Advertisement
Click to comment

You must be logged in to post a comment Login

Leave a Reply

Lessons Learnt

#Wealthiest List: 8 Self-Made Millionaires On How They Built Their Wealth

These inspirational self-made millionaires built businesses with nothing less than hard work and sheer determination.

Catherine Bristow

Published

on

Prev1 of 8

1. Nick D’Aloisio Wrote a Million Dollar App At Age 15

nick-daloisio

At the age of 15, Nick D’Aloisio wrote an app while sitting in his parent’s bedroom in the UK. At the age of 17, D’Aloisio sold his app Summly – a mobile news summarisation app to Yahoo for a staggering USD 30 million.

As one of the youngest millionaires, D’Aloisio is also the world’s youngest entrepreneur to be backed by venture capitalists – having secured seed funding from Sir Li Ka-Shing, Hong Kong’s billionaire, as well as raising USD 1.23 million from celebrity investors, including Yoko Ono and Ashton Kutcher.

“The number one thing I did that I think was wise was to get, through some of my advisers, was a Chairman; basically someone who was a very experienced business person, an industry veteran — Bart Swanson, who had been at Amazon and then Badoo. Then, myself and Bart really started finding people and growing the team.”

Prev1 of 8

Continue Reading

Lessons Learnt

7 Cannabis Industry Millionaires Making It Big In The Marijuana Business

These entrepreneurs have capitalised on a new market set to continue to grow rapidly as more countries legalise marijuana across the world.

Catherine Bristow

Published

on

Prev1 of 7

1. Brendan Kennedy

brendan-kennedy

Brendan Kennedy worked on job sites as a carpenter to pay his way through university, with his eyes set firmly on becoming an architect, until the allure of Silicon Valley changed the course of his direction. While working at technology start-ups Kennedy began thinking about the possibilities that medical marijuana provided.

“I was really sceptical of medical cannabis,” he says. “It took a year of having conversations with patients and physicians and hearing the same story, repackaged but essentially the same, over and over and over again, where my scepticism eroded and I became a believer.”

In 2013, Kennedy and his partners applied for a licence from Health Canada and launched Lafitte Ventures, which was later renamed Tilray. Today, the company is a global leader in medical cannabis research, cultivation, processing and distribution.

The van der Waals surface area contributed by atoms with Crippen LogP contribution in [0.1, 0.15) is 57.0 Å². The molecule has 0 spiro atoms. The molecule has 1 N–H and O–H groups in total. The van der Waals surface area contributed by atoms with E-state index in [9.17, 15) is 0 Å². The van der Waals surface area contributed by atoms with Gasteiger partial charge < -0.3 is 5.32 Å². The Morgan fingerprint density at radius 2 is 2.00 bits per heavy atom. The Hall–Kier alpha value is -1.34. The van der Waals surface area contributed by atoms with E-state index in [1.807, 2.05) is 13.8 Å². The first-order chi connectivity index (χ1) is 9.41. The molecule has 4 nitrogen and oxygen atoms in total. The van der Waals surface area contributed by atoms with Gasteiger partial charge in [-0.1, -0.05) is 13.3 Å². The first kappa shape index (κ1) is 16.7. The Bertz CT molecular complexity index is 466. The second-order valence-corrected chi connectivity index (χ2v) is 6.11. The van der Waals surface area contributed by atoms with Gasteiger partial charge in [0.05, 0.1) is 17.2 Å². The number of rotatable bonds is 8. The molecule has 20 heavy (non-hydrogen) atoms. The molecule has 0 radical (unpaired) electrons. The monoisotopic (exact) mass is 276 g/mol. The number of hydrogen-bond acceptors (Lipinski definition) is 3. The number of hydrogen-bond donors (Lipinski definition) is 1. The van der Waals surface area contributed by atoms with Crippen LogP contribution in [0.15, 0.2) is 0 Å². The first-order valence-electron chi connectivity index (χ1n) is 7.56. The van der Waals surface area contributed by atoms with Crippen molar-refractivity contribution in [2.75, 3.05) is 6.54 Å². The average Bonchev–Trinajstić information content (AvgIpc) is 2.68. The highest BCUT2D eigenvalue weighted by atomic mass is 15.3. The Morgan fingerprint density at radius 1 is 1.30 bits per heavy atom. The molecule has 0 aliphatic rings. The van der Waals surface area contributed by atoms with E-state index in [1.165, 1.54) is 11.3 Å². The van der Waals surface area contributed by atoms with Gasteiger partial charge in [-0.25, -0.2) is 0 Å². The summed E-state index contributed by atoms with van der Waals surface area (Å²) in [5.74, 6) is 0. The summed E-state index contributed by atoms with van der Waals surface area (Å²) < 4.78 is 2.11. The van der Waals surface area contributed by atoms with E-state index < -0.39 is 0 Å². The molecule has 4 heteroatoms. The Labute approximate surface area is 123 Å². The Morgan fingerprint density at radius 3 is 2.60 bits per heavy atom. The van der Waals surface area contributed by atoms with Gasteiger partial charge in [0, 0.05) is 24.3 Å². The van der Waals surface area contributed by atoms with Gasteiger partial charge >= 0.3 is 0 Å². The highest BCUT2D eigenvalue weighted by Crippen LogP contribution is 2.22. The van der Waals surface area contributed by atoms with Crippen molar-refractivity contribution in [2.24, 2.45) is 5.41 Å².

Prev1 of 7

Continue Reading

Lessons Learnt

Scaleup Learnings From Our Top Clients – What The Most Successful Entrepreneurs Do Right

So, how do our successful clients move through these constraints to scaling up? We see four key drivers of success, and they are: people, strategy, flawless execution and finance.

Louw Barnardt

Published

on

business-growth-scaling-advice

You’re out of your start-up boots, staff is increasing, your client base is growing, revenue is up and you’ve proven your case to the market. Now it’s time to scale up. The challenges of this vital growth phase are different and it’s a time that demands different mindsets and different actions. In a world littered with small business failures, it helps to be well-prepared for scaling up using a proven methodology. At Outsourced CFO, we get an inside look at the success factors of our clients who are mastering the transition.

On the one hand, scaling up is a really exciting phase; this is what moves you into real job creation and making an impactful contribution to economic growth. On the other hand, it is really hard to scale up successfully. We see three major constraints that limit companies’ transition from start-up to scale-up:

Leadership

The business has to have the leadership that can take it to the next level. When you start scaling up, especially rapidly, the founders can no longer do everything themselves. The team must grow and include new leadership talent that can take charge and execute so that the founders are working on the business instead of in the business.

Infrastructure